Many people take dietary supplements to help with brain function and health. However, scientific research does not always support the claims that supplement manufacturers make, and a person may wish to check with a doctor whether a certain product is safe to use.
Keep reading to learn about which supplements may benefit brain health, how to choose a product, and the risks to keep in mind.
There is evidence to suggest that various supplements may benefit a person’s brain health, including omega-3 fatty acids, antioxidant supplements, and B vitamins.
Omega-3 fatty acids
Researchers often study omega-3 fatty acids — the main types of which are alpha-linolenic acid (ALA), docosahexaenoic acid (DHA), and eicosapentaenoic acid (EPA) — to try to determine their potential benefits for brain health.
An older study identified an association between eating omega-3 fatty acids from fish and a reduced risk of impaired cognitive function in middle-aged individuals.
Additionally, a 2015 literature review concluded that although levels of DHA and EPA may be lower in people with neurodegenerative conditions, early evidence suggests that DHA may better serve older adults without neurodegenerative conditions.
An older 2012 animal study found that dietary antioxidants may provide benefits against cognitive decline resulting from aging.
The study found that there was a significant increase in reactive oxygen species (ROS) in the brain as the animals aged, causing oxidative stress, which experts believe contributes to age-related cognitive decline.
The authors noted that antioxidant supplements almost completely reversed the buildup of ROS in the brain.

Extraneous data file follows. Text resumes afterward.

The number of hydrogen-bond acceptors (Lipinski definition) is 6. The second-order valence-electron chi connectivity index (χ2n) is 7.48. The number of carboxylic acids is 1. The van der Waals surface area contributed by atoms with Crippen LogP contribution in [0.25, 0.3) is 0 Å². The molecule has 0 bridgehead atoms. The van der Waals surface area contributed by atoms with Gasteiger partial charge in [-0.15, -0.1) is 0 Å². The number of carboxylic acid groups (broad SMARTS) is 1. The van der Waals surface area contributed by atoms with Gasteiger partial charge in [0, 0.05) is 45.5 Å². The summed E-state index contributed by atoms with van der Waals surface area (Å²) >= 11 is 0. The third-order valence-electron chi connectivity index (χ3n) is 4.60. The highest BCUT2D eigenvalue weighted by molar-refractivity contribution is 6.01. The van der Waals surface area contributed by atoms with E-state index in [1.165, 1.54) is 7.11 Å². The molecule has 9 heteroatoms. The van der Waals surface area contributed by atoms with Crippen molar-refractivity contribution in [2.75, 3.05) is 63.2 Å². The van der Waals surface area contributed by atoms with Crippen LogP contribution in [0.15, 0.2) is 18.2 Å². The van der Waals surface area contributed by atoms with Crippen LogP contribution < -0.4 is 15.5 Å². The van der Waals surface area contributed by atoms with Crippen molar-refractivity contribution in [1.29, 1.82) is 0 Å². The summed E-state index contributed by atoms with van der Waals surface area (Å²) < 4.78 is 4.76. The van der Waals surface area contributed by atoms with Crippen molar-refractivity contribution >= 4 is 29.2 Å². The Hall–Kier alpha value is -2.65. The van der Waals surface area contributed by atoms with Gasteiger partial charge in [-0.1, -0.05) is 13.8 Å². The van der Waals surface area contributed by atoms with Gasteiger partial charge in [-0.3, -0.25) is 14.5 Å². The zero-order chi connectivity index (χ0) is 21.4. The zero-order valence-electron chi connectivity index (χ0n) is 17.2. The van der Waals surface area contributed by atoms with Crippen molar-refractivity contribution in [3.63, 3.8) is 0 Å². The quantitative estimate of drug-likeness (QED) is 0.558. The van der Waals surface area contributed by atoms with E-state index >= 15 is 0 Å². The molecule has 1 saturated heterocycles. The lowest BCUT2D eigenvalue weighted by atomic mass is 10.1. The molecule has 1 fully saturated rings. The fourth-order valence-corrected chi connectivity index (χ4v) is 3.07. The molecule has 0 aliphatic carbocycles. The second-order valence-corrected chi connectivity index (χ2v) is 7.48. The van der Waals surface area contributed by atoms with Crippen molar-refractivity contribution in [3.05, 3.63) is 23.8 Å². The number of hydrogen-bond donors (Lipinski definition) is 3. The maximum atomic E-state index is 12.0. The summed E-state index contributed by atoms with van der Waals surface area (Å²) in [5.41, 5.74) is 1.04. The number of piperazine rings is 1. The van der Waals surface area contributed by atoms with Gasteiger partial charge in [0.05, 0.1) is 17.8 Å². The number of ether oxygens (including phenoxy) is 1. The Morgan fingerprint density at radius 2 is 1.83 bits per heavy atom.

It states that B vitamins are essential for every aspect of brain function and that high numbers of people in developed countries live with a vitamin B deficiency. This deficiency may have negative health consequences, such as impaired brain function.
This author concludes that people may benefit more from taking supplements that include the whole group of eight B vitamins than from concentrating on supplementing their diet with one or two specific B vitamins.
A person may not need to take a brain supplement if they can get enough vitamins and minerals from their everyday diet. However, if this is not possible, they may benefit from taking a supplement.
A person can work with a doctor to find out whether they are deficient in any vitamins or minerals that may be particularly important for brain health.
If a product contains a new ingredient, the FDA reviews the safety of the ingredient but not its effectiveness.
The FDA will stop the sale of supplements if they prove unsafe. They will also stop the sale of supplements that come with false or misleading health claims.
When shopping for a supplement, a person can consider the following advice from the FDA:
- Individuals can use noncommercial sites such as the FDA, the National Institutes of Health (NIH), and the United States Department of Agriculture (USDA) to find out about supplements instead of relying on information from sellers.
- It is important to proceed with caution when looking at products that overpromise their effects, such as being better than a prescription drug or having no side effects.
- People should recognize that although a product contains natural ingredients, this does not always mean that it is safe.
- A person can ask a doctor or other healthcare professional for advice regarding the safety of a supplement they are considering and whether it will likely benefit them.
- It is best to avoid taking supplements that claim to work instantly, promise miracle results, or make drug-like claims.